I don’t want to be one of the parents referred to by the poet Philip Larkin when he so eloquently wrote: “They F*** you up, your mum and dad”, so I am determined to continue building a strong relationship with Rhian. This isn’t always easy, as she is no angel, and she pushes buttons and tests boundaries just like any other six-year-old. I’m not perfect either, and sometimes it takes everything I have within me to remain calm and not throttle her. But I know that our job is to role model the Team Terry values, and support our daughter, so that she wants to behave in the right way because she knows it’s the right thing to do.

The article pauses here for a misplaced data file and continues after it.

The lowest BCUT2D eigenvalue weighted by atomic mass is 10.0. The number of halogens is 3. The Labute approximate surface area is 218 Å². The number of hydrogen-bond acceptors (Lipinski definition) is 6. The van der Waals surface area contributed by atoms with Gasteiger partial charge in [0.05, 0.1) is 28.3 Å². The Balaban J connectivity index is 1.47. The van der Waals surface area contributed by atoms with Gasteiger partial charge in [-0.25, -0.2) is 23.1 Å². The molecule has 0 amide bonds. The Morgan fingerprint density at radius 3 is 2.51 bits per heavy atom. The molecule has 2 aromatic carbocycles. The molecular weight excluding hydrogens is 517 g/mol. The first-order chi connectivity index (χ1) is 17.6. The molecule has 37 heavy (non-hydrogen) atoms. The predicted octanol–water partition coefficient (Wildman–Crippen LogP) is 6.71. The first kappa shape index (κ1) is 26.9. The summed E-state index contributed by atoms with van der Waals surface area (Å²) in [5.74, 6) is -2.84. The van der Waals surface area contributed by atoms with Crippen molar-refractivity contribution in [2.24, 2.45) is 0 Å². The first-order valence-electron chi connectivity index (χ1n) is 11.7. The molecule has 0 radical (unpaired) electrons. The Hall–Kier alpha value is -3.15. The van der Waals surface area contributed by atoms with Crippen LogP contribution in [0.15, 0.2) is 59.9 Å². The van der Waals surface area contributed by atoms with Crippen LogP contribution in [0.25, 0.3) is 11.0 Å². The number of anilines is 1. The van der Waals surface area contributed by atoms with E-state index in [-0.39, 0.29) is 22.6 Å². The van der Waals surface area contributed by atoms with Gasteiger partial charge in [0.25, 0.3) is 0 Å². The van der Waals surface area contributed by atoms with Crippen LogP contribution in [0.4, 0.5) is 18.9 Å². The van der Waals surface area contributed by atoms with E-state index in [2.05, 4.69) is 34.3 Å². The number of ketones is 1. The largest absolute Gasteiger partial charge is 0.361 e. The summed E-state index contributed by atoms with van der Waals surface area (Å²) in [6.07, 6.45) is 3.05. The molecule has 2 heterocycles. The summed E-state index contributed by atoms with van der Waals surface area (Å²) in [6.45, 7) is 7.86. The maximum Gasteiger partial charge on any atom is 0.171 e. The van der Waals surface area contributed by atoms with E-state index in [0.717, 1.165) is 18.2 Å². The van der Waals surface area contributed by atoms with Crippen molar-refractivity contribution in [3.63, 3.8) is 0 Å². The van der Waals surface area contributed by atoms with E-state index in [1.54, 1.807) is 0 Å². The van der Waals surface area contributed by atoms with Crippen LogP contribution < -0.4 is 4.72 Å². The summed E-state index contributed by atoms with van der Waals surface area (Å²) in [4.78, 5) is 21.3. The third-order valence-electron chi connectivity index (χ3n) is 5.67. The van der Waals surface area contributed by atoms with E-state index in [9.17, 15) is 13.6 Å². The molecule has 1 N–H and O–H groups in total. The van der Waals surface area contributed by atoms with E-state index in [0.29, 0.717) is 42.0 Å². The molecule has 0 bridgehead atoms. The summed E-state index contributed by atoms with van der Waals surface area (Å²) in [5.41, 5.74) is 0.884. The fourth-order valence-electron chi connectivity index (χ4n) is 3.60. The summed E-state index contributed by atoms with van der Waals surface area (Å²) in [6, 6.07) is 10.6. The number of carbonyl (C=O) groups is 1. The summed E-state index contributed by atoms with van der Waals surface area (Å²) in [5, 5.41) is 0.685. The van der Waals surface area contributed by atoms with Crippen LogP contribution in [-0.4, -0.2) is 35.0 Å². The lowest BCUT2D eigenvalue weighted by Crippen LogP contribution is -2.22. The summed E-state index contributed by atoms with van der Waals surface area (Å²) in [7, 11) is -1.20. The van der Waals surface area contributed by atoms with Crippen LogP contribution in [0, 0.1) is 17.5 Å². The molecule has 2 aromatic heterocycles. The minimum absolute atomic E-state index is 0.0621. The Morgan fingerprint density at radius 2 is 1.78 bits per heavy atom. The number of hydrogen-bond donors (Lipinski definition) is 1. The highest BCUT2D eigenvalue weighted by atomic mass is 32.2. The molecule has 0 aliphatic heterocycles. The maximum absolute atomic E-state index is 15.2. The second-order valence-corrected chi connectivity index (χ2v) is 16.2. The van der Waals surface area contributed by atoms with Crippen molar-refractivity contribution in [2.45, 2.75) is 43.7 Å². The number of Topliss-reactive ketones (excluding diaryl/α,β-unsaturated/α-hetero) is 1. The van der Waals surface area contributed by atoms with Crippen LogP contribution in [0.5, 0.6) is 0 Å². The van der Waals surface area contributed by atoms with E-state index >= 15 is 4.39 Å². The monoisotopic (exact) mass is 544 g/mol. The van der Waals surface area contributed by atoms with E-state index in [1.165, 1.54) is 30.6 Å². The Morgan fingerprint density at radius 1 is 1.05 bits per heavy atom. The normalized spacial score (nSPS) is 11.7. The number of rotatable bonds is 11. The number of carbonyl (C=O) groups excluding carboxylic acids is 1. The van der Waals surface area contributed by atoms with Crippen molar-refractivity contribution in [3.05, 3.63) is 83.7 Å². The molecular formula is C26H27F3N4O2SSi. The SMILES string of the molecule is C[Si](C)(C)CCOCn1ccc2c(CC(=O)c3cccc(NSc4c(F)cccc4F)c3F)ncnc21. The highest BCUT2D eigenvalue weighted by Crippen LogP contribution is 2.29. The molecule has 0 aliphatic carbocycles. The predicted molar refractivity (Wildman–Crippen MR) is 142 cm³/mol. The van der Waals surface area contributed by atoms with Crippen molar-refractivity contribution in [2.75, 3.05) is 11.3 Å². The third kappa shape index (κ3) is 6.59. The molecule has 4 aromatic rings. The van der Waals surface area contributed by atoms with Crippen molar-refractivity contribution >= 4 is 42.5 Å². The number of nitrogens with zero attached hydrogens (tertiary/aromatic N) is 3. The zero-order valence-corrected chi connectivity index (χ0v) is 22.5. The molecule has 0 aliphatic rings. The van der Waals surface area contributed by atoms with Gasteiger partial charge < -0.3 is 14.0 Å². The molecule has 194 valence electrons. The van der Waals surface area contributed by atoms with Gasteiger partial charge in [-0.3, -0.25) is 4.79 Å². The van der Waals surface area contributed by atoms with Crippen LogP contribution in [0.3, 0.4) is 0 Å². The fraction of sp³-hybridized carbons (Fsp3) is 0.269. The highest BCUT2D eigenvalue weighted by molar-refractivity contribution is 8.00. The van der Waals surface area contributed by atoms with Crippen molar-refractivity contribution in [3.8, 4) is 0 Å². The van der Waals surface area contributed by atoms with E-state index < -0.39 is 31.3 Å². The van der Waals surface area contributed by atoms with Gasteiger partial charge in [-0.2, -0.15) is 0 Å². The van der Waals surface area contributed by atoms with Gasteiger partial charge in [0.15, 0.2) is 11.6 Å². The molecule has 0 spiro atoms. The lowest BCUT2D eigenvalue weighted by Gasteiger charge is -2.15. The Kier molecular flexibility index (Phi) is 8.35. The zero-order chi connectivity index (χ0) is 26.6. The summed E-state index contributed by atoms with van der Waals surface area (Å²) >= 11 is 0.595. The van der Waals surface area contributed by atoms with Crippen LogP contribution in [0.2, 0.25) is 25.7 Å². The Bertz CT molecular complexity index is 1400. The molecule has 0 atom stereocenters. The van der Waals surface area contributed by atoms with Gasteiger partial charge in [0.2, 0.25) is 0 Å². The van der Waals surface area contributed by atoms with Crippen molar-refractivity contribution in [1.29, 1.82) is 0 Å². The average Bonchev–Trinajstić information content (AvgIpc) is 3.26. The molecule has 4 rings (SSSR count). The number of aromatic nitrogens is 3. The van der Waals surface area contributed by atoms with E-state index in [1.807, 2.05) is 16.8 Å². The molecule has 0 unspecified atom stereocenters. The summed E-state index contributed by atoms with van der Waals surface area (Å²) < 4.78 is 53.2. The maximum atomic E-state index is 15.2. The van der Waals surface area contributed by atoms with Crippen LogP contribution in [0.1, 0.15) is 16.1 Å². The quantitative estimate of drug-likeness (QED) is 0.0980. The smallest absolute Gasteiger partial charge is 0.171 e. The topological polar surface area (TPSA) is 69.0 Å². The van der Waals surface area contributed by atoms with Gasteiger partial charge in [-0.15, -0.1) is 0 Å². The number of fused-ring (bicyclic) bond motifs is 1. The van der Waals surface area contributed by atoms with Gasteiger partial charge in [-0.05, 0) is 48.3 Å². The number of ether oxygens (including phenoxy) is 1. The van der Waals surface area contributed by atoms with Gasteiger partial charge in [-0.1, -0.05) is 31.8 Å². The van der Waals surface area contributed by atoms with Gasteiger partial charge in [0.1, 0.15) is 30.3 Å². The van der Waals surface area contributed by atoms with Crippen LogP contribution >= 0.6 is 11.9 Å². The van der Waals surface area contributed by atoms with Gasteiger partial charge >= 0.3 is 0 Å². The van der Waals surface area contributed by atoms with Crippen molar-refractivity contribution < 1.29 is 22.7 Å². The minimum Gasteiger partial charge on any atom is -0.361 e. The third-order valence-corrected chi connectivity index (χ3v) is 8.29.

As I’ve learnt, albeit slightly late, our parenting choices are not restricted to doing what our parents did, or doing the opposite. There are other ways, and often these are far more effective and a lot less damaging. Nonetheless, our children will still look to us as role models when they become parents themselves. Let’s teach them well.